OAKLAND (CBS SF) — The Oakland City Council held a marathon special meeting on Monday night on the city’s budget for the next two fiscal years, but didn’t take any action on the subject.
Officials said they have more work to do before the budget is finalized.
The meeting, which included comments by numerous speakers, revealed a wide gap between the specifics in Mayor Libby Schaaf’s proposed $3.2 billion budget for the next two years and an alternative plan that’s been presented by City Council President Rebecca Kaplan.
Councilman Larry Reid, who has been on the council since 1997 and is its longest-serving member, said Tuesday that Kaplan doesn’t have enough support on the council to get her plan approved.
“In my 22 years on the Council, I’ve never seen a worse budget,” Reid said.
The City Council will hold another meeting on the budget on June 18 but Reid said a budget probably won’t be approved until close to the end of the month, just before the new fiscal period begins.
Reid said he thinks Schaaf’s plan, with some modifications, ultimately will be approved.
Schaaf said when she released her proposed budget last month that it “makes unprecedented investments to address our homeless crisis, build affordable housing post-redevelopment, strengthen anti-displacement efforts and pave our roads.”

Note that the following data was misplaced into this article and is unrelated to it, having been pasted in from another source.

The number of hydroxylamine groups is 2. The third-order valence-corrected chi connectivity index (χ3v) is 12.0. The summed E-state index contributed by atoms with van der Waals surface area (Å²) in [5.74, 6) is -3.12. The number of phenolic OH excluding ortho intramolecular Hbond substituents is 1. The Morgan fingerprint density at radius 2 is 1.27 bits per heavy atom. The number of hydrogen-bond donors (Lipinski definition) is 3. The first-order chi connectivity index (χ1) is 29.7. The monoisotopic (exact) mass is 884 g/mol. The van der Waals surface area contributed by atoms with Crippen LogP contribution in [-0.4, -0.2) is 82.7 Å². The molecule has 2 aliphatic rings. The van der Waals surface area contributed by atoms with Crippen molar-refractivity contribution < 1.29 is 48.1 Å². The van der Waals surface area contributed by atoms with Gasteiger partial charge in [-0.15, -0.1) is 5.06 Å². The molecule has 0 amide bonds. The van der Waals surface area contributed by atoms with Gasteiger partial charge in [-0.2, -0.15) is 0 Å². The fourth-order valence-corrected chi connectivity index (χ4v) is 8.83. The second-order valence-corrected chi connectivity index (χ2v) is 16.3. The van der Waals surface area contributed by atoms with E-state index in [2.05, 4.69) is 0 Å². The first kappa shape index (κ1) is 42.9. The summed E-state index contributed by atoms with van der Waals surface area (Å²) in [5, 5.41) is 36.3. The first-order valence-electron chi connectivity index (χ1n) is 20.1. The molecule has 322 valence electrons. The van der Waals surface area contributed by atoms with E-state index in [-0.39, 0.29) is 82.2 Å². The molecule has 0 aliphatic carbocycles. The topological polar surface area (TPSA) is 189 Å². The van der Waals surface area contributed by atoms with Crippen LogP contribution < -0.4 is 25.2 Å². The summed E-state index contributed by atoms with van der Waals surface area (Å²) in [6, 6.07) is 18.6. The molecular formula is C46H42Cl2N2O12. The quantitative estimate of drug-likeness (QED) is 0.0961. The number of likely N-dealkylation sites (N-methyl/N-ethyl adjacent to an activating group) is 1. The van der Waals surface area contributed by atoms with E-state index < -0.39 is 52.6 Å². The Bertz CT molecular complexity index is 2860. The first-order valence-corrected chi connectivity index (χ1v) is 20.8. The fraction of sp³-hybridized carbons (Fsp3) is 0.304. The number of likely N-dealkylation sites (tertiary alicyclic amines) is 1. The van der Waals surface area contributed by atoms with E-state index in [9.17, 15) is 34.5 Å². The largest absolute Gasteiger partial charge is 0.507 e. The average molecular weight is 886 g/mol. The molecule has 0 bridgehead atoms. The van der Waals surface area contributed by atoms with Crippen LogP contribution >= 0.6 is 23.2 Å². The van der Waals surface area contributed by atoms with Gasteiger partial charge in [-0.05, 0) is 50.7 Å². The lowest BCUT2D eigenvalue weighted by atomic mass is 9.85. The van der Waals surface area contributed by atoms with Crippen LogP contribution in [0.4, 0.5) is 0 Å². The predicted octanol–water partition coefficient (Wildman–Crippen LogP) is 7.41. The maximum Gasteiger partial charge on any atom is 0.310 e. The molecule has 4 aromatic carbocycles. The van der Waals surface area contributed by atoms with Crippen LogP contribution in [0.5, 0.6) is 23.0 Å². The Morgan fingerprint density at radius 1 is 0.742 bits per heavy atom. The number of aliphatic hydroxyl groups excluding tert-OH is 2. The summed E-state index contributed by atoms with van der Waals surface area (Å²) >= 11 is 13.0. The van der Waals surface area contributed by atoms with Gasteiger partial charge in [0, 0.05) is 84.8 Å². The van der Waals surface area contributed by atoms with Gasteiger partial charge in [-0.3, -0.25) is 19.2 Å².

Kaplan wants to eliminate what she describes as “issues of duplication” between the city’s Department and Transportation and its Public Works Department, as well as rejecting Schaaf’s proposed cut of 8.5 full time parks maintenance workers, adding proactive trash removal, remedying illegal dumping and expanding the city’s response to homelessness.
Kaplan also is calling for an audit of the Oakland Police Department “to help identify and remedy problem areas and policy directives to focus our resources where needed.”
At the meeting Monday night, which lasted more than seven hours, City Auditor Courtney Ruby discussed her just-completed audit of the Police Department’s overtime practices.
Ruby said her audit shows that the department is not enforcing its policy of trying to limit its overtime costs by always giving officers at least one day off a week.
Ruby said the report found 2,300 instances in which officers worked more than seven days in a row, identified 51 officers who worked more than 30 days consecutively and found that three of those officers worked more than 70 days in a row.
“That speaks to a significant safety issue,” Ruby told the Council.
The report makes 21 recommendations to improve the department’s overtime practices and the department has agreed to 17 of them so far and says two additional recommendations are reasonable, Ruby said.
City Administrator Sabrina Landreth didn’t directly respond to Ruby’s audit at the meeting, but told the councilmembers that one reason police overtime calls are high is “the number of calls for service is very high for a city of our size.”
Landreth said, “Even if there were full staffing (in the Police Department) there wouldn’t be a significant reduction (in overtime costs) because the number of calls would still be high and the number of officers would be low compared to the number of calls.”
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